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BY TRAV S.D. | “No darkness lasts forever,” wrote the late Ursula K. Le Guin in her 1972 young adult novel “The Farthest Shore” — “And even there, there are stars.”
This month a couple of stars have descended upon us from Canada to enact their own struggle against the night, inviting the audience to come along for the journey. “James & Jamesy In the Dark” has been playing at the SoHo Playhouse since Sept. 12, and is scheduled to stay on the boards through Oct. 14. In the popular piece, which the Canadian clowns have been performing on two continents since 2015, James (Aaron Malkin) and Jamesy (Alastair Knowles) are a couple of whitefaced creatures in three-piece suits who literally illuminate the world around them with the lampshades on their heads. It’s an age-old metaphor, but that hasn’t dimmed its truth.
Malkin and Knowles met while performing with a community theatre in Vancouver, called Dusty Flower Pot Cabaret. Prior to trying their hand at performing, Malkin, from Toronto, had studied biology. Knowles, from Winnipeg, had been a business major. Like their fellow company members, both men were drawn into studying with David MacMurray Smith, whom Knowles describes as “this under-the-radar clown guru of Western Canada.” Knowles says Smith’s training is about being “honest with yourself. Sharing who you are. It’s not about doing something funny but a willingness to be seen.”
Malkin and Knowles formed their comedy duo in 2012, with Smith, their former teacher, as their director. Their characters, including their whimsical names, and all of their material, have grown out of improvisational exercises. There have been three shows prior to “In the Dark,” including “Two for Tea,” “High Tea,” and “O Christmas Tea.” Touring annually, their shows have sold over 60,000 tickets and been performed over 500 times across North America and the UK.
Jamesy, Knowles’ character, is the more eccentric, awkward and social one. James (Malkin) is more settled and standoffish, and more attached to his individuality. When asked which clowns they admire, the names Bill Irwin, Rowan Atkinson, and our old friend Red Bastard (Eric Davis) came up.
According to Malkin, the inspiration for “In the Dark” came to them almost by accident. “We were invited to do some roving theatre at an outdoor music festival performance at night,” he explained. “We were told there would be no stage, no amplification, and no light. This sounded like a fun puzzle. We wanted to be seen, of course, so we came up with idea to play with lights. The grey three-piece suits came later.”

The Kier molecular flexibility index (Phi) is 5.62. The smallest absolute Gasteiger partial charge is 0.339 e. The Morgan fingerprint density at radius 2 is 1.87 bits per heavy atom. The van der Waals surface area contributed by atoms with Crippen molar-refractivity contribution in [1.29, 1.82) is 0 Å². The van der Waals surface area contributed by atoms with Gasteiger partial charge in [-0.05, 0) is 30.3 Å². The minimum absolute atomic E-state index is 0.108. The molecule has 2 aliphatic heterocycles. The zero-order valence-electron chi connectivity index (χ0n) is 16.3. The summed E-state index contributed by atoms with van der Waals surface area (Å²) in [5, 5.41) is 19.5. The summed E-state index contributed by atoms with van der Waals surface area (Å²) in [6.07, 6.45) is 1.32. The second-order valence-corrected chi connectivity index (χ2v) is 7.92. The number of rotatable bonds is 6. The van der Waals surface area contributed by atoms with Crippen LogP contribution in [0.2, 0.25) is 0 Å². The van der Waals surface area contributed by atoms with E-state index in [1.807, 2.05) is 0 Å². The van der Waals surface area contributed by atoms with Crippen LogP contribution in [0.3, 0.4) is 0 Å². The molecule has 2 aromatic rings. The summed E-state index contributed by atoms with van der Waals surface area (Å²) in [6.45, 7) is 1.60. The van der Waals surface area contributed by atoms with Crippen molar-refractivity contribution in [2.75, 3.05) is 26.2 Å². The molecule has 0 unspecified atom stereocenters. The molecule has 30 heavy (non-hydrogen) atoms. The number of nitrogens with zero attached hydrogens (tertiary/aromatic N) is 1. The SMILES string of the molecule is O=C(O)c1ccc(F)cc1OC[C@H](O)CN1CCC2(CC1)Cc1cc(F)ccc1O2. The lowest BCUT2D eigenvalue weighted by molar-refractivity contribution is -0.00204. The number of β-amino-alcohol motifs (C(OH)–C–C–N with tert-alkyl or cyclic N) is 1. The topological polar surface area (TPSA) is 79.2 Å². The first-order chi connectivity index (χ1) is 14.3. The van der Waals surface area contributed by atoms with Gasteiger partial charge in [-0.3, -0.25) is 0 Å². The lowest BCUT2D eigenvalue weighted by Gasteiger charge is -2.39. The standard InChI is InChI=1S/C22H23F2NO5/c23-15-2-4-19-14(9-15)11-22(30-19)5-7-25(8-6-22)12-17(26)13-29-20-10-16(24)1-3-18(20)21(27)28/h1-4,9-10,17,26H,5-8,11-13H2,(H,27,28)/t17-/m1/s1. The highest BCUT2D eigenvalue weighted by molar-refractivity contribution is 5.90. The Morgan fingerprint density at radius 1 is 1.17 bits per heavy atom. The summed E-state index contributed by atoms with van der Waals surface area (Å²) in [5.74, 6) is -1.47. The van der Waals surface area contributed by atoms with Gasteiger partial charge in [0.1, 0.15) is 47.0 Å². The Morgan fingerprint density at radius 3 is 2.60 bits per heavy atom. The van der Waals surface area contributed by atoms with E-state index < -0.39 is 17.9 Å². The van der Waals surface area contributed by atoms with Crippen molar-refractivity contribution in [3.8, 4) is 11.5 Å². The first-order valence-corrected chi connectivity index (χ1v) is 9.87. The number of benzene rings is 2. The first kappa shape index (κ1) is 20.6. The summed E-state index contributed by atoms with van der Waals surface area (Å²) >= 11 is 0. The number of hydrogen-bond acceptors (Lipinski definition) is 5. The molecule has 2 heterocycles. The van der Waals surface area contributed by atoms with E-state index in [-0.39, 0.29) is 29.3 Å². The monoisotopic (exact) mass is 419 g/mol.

“People kept coming up to us [at the festival],” added Knowles, “They were intrigued. They kept asking, ‘What are you? What are you supposed to be?’ We loved that we inspired these questions.”
In “In the Dark,” the two performers move about a completely unlit stage, the only illumination coming from the lights in their costumes. “This allows us meticulous control of the focus, both the light and the shadows,” Malkin said. “We stripped away all peripheral elements such as plot and location. Somebody said the show reminded him of Beckett as written by Douglas Adams.”
Because the characters can only see what they are looking at, and are blind to everything they are not looking at, Knowles noted, “You get a sense of the characters being surrounded by the Unknown. There is an acceptance of the Unknown. The characters are both independent and alone, and then they meet and discover the concept of a ‘we.’ Eventually the concept gets expanded to include the audience.”
“It’s existential but not on the nose,” Malkin assured me. “You don’t have to be a philosophy major to enjoy it. You can watch passively or get into layers of meaning.”
Having seen the live show, this correspondent can attest to its richness as a theatrical experience. Knowles and Malkin mix elements of improv and movement and, sometimes even it seems, animated cartoons, to tell their story, with no shortage of funny, crazy, facemaking to make their existential medicine go down merrily. Like all great clowns, they’re also great actors. Seventy-five minutes in their company, like our time together on this earth, will fly by all too fast.
Through Oct. 14 at the SoHo Playhouse (15 Vandam St., btw. Sixth Ave. & Varick St.). Wed-Sun. at 7pm; Sat. & Sun. at 3pm. For tickets ($29), call visit SoHoPlayhouse.com or call 212-691-1444. Artist info at jamesandjamesy.com. Directed by David MacMurray Smith.